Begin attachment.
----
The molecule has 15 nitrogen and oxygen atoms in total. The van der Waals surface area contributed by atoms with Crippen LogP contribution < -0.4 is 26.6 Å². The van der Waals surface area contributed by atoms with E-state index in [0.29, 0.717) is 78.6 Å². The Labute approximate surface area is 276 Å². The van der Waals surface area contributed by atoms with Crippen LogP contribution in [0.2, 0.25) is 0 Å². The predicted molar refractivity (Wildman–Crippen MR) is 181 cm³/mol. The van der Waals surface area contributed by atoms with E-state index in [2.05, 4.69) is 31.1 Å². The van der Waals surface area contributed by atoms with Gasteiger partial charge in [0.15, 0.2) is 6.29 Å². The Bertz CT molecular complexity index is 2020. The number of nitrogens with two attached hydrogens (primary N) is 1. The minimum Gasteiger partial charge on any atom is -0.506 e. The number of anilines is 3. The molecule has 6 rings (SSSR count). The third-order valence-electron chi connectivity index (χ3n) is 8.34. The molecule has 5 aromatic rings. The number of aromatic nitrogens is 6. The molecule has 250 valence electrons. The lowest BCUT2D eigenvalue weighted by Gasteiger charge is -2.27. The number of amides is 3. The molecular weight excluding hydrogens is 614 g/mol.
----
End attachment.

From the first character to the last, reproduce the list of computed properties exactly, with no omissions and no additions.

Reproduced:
The molecule has 15 nitrogen and oxygen atoms in total. The van der Waals surface area contributed by atoms with Crippen LogP contribution < -0.4 is 26.6 Å². The van der Waals surface area contributed by atoms with E-state index in [0.29, 0.717) is 78.6 Å². The Labute approximate surface area is 276 Å². The van der Waals surface area contributed by atoms with Crippen LogP contribution in [0.2, 0.25) is 0 Å². The predicted molar refractivity (Wildman–Crippen MR) is 181 cm³/mol. The van der Waals surface area contributed by atoms with E-state index in [2.05, 4.69) is 31.1 Å². The van der Waals surface area contributed by atoms with Gasteiger partial charge in [0.15, 0.2) is 6.29 Å². The Bertz CT molecular complexity index is 2020. The number of nitrogens with two attached hydrogens (primary N) is 1. The minimum Gasteiger partial charge on any atom is -0.506 e. The number of anilines is 3. The molecule has 6 rings (SSSR count). The third-order valence-electron chi connectivity index (χ3n) is 8.34. The molecule has 5 aromatic rings. The number of aromatic nitrogens is 6. The molecule has 250 valence electrons. The lowest BCUT2D eigenvalue weighted by Gasteiger charge is -2.27. The number of amides is 3. The molecular weight excluding hydrogens is 614 g/mol.